Mix it up
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Another way to ensure that your small breed pup gets the nutrition he needs is through rotational feeding—basically, varying protein sources, formulas, and styles instead of sticking to the same thing day in and day out. “This can be especially beneficial for small breeds to obtain more quality protein,” says Danielle Bernal, DVM, a veterinarian with Wellness Natural Pet Food. Dr. Bernal recommends varying the protein source each day. If that seems too frequent, you can do it each week. “Also, feed both wet and dry food to provide different textures,” she adds. “Wet food can come in flakes, shreds, and pâtés.” Here are some of the best dog food brands that veterinarians feed their own pets.
The people-food problem
Your food is not nutritionally appropriate for dogs, no matter how pitiful those puppy eyes are. In fact, some common foods can be toxic to dogs. So while it may seem harmless to give your Shih Tzu a nibble of fried chicken, don’t. “Although sometimes sharing whatever you’re eating with your dog is tempting, it isn’t really in their best interests,” says Rachel Barrack, DVM, a veterinarian at Animal Acupuncture in New York City. “People food is often too rich and seasoned and can wreak havoc on canine digestive tracts. Unfamiliar foods can cause vomiting, diarrhea, or even inflammation of the pancreas, known as pancreatitis, which can be life-threatening.”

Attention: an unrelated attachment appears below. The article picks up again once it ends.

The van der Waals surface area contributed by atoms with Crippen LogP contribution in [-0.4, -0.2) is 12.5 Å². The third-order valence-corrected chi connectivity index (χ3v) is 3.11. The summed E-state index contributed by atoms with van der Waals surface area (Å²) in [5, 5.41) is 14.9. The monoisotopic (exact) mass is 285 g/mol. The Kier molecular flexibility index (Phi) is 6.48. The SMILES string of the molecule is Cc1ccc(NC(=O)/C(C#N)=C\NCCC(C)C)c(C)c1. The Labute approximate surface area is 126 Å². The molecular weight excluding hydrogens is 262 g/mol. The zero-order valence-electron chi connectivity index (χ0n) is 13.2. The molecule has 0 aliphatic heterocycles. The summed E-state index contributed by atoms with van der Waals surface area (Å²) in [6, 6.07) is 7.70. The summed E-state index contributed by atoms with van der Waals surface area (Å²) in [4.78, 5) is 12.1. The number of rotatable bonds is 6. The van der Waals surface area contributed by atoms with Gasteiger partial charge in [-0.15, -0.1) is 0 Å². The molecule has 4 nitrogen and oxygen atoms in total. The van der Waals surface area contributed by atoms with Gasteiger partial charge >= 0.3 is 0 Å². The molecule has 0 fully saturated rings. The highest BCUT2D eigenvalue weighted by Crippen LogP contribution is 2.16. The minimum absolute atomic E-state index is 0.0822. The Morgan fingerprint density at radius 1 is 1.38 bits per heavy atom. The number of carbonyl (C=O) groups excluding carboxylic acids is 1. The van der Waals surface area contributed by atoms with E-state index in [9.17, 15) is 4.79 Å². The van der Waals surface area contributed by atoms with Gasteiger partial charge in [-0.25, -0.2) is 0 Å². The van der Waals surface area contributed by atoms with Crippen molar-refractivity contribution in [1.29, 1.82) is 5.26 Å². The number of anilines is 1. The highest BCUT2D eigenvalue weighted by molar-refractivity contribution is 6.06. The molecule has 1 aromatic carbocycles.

Aside from the health concerns, it can be a hard habit to break. Your Westie may be super cute, but his relentless begging every night won’t be.
The best dog food for your small-breed dog
So, with all that in mind, what should you be buying? There are lots of options on the market that will work well, but the veterinarians we spoke with definitely have a few favorites. In fact, Dr. Carlson gives his dog a variety of them. “For my eight-pound Yorkie, I feed a combination,” he shares. “I really like Ziwi, which is a great addition to a small dog’s diet and is very naturally made. Of the packaged kibble options on the market, I’m a huge fan of Farmina Non-GMO, a raw, dehydrated kibble that comes in a mini bite-size.”
Antje Joslin, DVM, a veterinarian for Dogtopia, is a fan of Royal Canin’s breed-specific formulas for healthy pets. “I like them because they are backed by nutritional science and are palatable. I feed my own dogs the Royal Canin skin-support formula,” she says. “Purina Pro Plan and Science Diet both have some great foods as well. I would stick with a brand that has nutritional research behind it.” And just FYI, she wouldn’t recommend choosing a grain-free formulation unless your vet has officially diagnosed your dog with a grain sensitivity. If that’s the case, one good option is Just Food for Dogs, which is handmade in small batches.
Eukanuba is also worth taking a look at, according to Sara Ochoa, DVM, a veterinary consultant for DogLab.com. But currently, she’s giving Royal Canin to her 9-year-old Schnoodle, Ruby. “Their breed-specific foods are the easiest way to make sure that your dog is getting the correct amount of nutrients for [each] breed,” she says.